This year we got my son, Esta, a toy bow and arrow out from a toy catalogue that had become one of his favorite books. His grandparents got him a stomp rocket. That’s Esta—a projectile himself, and fascinated by anything that flies or moves or could knock something (or somebody) over. We have a strict no projectile policy in our home, and the box advertises that the bow and arrow can shoot up to 100 feet. So we asked him, “Where do you want to go to shoot it?”
Without hesitation, he said: “Daddy, let’s go to your school and shoot it on the field!”
So we loaded up the car and snuck onto campus (sorry, Lori).
It was very cold and very windy, far from ideal conditions for a childhood missile test, but we’re not sure Esta actually experiences cold, and my wife and I had both focused on warmth in our gifts this year. (I’m ready to be teaching with the windows wide open in February!)
If you’ve ever shot a bow, you’ll know that it requires quite a few different skills. Fine motor skills to notch the arrow on the string. Left / right coordination to hold the bow with one hand, while the other pulls the string back. And then a whole neurological symphony in aiming, considering wind resistance and direction, estimating the arc of the arrow and the force created by the bow and string. And then the confidence to release.
Esta is almost five and has had a rough time in school, and his confidence in things outside of his areas of expertise is very low. But the first time he strung the bow and shot it (with a ton of scaffolding from me), the arrow went basically where he aimed it. It didn’t go very far (I don’t know under what conditions this thing would shoot 100 feet), but it went where he wanted it to go, and he could clearly see the payoff of his focus and concentration.
The next few attempts didn’t go as well. I think his hands were getting cold (he would deny that), so it became more challenging for him to notch the arrow on the string. Once he would get it notched, he had to switch his focus to holding the bow, steadying the head of the arrow, and pulling the string back, and then the arrow fell off the string, and he had to start over. He got it all working at one point, and then he released the string and the string slapped his forearm. Luckily he was wearing the sweater we forced him into. The arrow fell to the turf at his feet.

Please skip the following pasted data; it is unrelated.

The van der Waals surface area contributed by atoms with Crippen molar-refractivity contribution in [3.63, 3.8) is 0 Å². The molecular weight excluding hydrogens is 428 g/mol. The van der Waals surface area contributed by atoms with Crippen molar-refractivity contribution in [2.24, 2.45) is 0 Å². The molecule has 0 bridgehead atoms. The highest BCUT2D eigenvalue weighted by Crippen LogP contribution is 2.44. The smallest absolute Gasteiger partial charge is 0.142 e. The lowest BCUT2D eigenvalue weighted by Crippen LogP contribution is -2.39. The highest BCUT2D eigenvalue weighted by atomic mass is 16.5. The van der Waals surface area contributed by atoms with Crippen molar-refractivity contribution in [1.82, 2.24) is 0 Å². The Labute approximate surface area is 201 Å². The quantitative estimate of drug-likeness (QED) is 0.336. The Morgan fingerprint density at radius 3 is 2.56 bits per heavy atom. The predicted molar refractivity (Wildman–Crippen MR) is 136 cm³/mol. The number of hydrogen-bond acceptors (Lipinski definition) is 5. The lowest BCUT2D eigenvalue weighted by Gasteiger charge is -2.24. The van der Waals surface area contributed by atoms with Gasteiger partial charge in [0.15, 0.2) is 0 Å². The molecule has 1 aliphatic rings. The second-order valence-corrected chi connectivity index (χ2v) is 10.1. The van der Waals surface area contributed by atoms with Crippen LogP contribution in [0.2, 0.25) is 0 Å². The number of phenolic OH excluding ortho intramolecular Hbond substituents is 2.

My son has a low tolerance for frustration and can be pretty volatile, so I let him turn away, and he ran off towards the center of the Field, where his stomp rocket was setup. After a long, loping runup, he launched himself into the air, pounded his feet down on the launcher, and the little rocket flew up maybe 15 feet. He proceeded to repeat this act again and again and again, his mother and I watching from some distance, the forcefield he had magically created keeping us at bay.
At some point I noticed in the background, up the hill, the building that contains, among other things, the ceramics studio, the dark room, the strength and movement room and the gym. The word “wonder” in big black letters on white brick caught my eye. My attention drifted back and forth between my son stomping his toy rocket and that word on the side of the building, a building I’ve been looking at on and off for the last 18 years.
That word has particular resonance at Field. There is, of course, the famous story of the school’s origins in the Wonder building, and the day we moved to our old campus on Wyoming Avenue and had the student body carry the furniture up Connecticut avenue. But I don’t think that’s what drew my eye or caused my mind to settle there as my son bounced and crashed and ran.
These are anxious, fearful times. This pandemic has altered our lives in so many ways, and the work we are now called to do with children—our own children, other people’s children—has fundamentally shifted. I don’t know what future awaits my son or the students in my care now or the students who will join us next year or in the years to come. And that uncertainty and sense of fear often feels overwhelming. But I think we get to make choices about how we proceed from that place of fear.
Wonder functions as both a noun and a verb. As a noun it is an object of astonishment, a thing that makes our jaws drop, our spirits lift. We feel small in the face of wonders—Half Dome, the Grand Canyon, the Pyramids at Giza, Machu Picchu. My son feels this way about certain creeks in Rock Creek Park, and I sometimes try to tap into that sense of wonder he feels about everyday things, that gift of childhood.
As a verb to wonder is to put yourself into the state of being awestruck, in the presence of miracles. It is also to question or to doubt. When I give feedback to teachers and to students, I often frame my feedback in the form of “wonderings”—a linguistic framing I learned from Kathy, a dear colleague.
I think watching my son run against a cold, clear sky with “wonder” behind him in big letters placed me in that double-state—of being in awe of the miracle of his life and of being filled with questions. I think that is the double-state we find ourselves in right now, and for me that is the choice we get to make right now. In place of fear (which never disappears entirely for me, but can recede) I choose wonder, for my son, for my family, and for the school that has been a kind of home for me for most of my adult life.
We have many big questions to tackle as a school and in the field of education. And I hope to document and share some of our wondering here in this forum.
|Gil Gallagher is the Dean of Curriculum at Field and an educator in History and Anti-Racism. |